As stiff materials are required to prevent bottoming-out in severe accidents but soft materials are sub-optimal at lower accelerations, a design compromise is typically made as shown by the green curve, above. Inflatable airbag helmets, by contrast,
represent a practical method for increasing helmet thickness during an impact through inflation... and the research demonstrates that such designs can significantly curtail risk of concussions and severe injuries, reducing HIC scores 5-fold compared to standard EPS helmets.
However, as the head impact velocity increases, these airbag helmets have a higher risk of bottoming-out. Therefore, a careful optimization of initial pressure for a given accident scenario is required.
This shows that work needs to continue on actuating and controlling pressure within the airbag.
The Swedish company Folksam carried out its own research, finding that the
Hövding helmet performed almost three times better than all the other conventional helmets in terms of peak accelerations at oblique impact tests (48 vs. 175 g at 5.42 m/s impact speed) They also noted an average 60% decrease in rotational accelerations compared with conventional helmets.
- More expensive than legacy EPS foam helmets
- Work still ongoing to actuate airbag more reliably (although already quite excellent)
- Work still ongoing to better control airbag pressure through realtime sensors (needed for higher speed/ more forceful impacts)
- Current airbag helmet generation likely not a good choice for crashes at speeds >9m/s such as attained by 45km/h ebikes
- For most bike use cases, airbag more effective than traditional helmet to significantly reduce severity of brain injury during both oblique and torsional/rotational impacts
- Airbag provides more comprehensive protection around head than typical designs
A major problem that has not been mentioned is that the Hövding might not deploy at the right time (before impact) in some scenarios.
Since the trigger mechanism requires a rapid change in acceleration, any impact without any prior change in acceleration will not deploy the airbag but AFTER the impact.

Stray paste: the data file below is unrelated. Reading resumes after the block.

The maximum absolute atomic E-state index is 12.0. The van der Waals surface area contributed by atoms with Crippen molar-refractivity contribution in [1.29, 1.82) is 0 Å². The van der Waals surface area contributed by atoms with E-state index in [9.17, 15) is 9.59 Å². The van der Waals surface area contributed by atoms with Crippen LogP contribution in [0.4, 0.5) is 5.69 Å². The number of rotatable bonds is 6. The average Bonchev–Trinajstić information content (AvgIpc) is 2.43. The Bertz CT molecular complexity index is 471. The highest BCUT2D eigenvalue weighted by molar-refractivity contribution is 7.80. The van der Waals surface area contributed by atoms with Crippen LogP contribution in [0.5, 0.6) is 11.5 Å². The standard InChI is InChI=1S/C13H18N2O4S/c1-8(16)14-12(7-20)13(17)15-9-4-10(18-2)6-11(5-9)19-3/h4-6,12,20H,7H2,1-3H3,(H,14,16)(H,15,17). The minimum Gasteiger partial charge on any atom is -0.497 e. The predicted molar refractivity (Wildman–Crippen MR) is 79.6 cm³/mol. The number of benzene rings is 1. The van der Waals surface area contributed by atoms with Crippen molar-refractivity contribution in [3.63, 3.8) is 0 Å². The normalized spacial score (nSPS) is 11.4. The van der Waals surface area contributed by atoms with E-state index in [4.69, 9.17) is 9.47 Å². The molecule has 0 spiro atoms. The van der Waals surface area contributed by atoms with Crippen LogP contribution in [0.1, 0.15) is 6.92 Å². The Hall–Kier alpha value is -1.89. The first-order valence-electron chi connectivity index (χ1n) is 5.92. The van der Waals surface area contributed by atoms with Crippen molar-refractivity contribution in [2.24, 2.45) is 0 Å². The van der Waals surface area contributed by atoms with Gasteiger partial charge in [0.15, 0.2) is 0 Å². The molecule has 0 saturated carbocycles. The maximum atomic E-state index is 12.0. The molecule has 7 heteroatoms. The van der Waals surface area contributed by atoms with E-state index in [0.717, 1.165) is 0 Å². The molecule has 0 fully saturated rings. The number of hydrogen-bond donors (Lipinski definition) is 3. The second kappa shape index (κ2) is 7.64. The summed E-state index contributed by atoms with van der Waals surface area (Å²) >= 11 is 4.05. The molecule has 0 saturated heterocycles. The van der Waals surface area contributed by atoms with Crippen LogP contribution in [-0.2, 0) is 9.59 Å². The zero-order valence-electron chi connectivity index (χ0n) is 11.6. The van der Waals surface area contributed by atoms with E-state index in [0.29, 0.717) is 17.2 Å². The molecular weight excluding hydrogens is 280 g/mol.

For instance, watching this videowe can see that the deployment occurs a few centimeters before hitting the ground. This is acceptable if nothing is between your head and the ground. Just today I suffered a similar accident like the one on the video, with the difference that after I pressed the brakes, there was a car in front the bike BEFORE the ground. Had I been wearing the Hövding, I would have hit the car with my bare head.
More on this: https://helmets.org/airbag.htm
All in all, the Hövding would be perfect if it could be combined with a regular foam helmet. Sadly, this is not possible for the Hovding since "The bicycle helmet will prevent Hövding’s airbag from developing properly over your head in the event of an accident.".
After my research I've concluded that there is evidence it will be a lot safer (for a typical casual cyclist) IF it will always be fully inflated before impact and if it will reliably deploy and if you're not going crazy fast. I thought this Hövding stuff was nonsense tbh, but having looked at the Folksram testing and seen the rads/s² figures I'm considering starting to wear a "helmet" for ubran use. None of the negative effects of a helmet, with superior positives, if it deploys and fully inflates (but even then, better than no helmet from that point of view).
There is an important distinction between "Head injuries" and "Life-changing head injuries".
The vast majority of the latter, for typical casual cyclists on pedal bikes, are the result of angular acceleration in rads/s², and larger effective head size typically increases this (though according to the Folksram tests, not for the Hövding, presumeably as this larger size does not actually help leverage the twisting of the head, due to its lack of rigidity), as does a greater coefficient of friction between the helmet surface and whatever surface you crash on.
Apparently shows 1.5krads/s² when other helmets are at 4.2krads/s² or greater around the X axis and similar results for Y. This is very interesting. However, I would like to see more data points and more angles (there aren't enough for standard helmets either).
Note also that although these results are mildly favourable for MIPS helmets and the best non Hövding is a MIPS, there are non MIPS ones in there which outperform some MIPS, and further evidence of hard-shell importance for standard helmets is given the two fold differences between the YAKKA with and without the hard cover, which dwarfs any of the tiny gains that MIPS has made over conventional hard shells. (i.e. MIPS seems to work but it's a tiny difference in its current implementation.)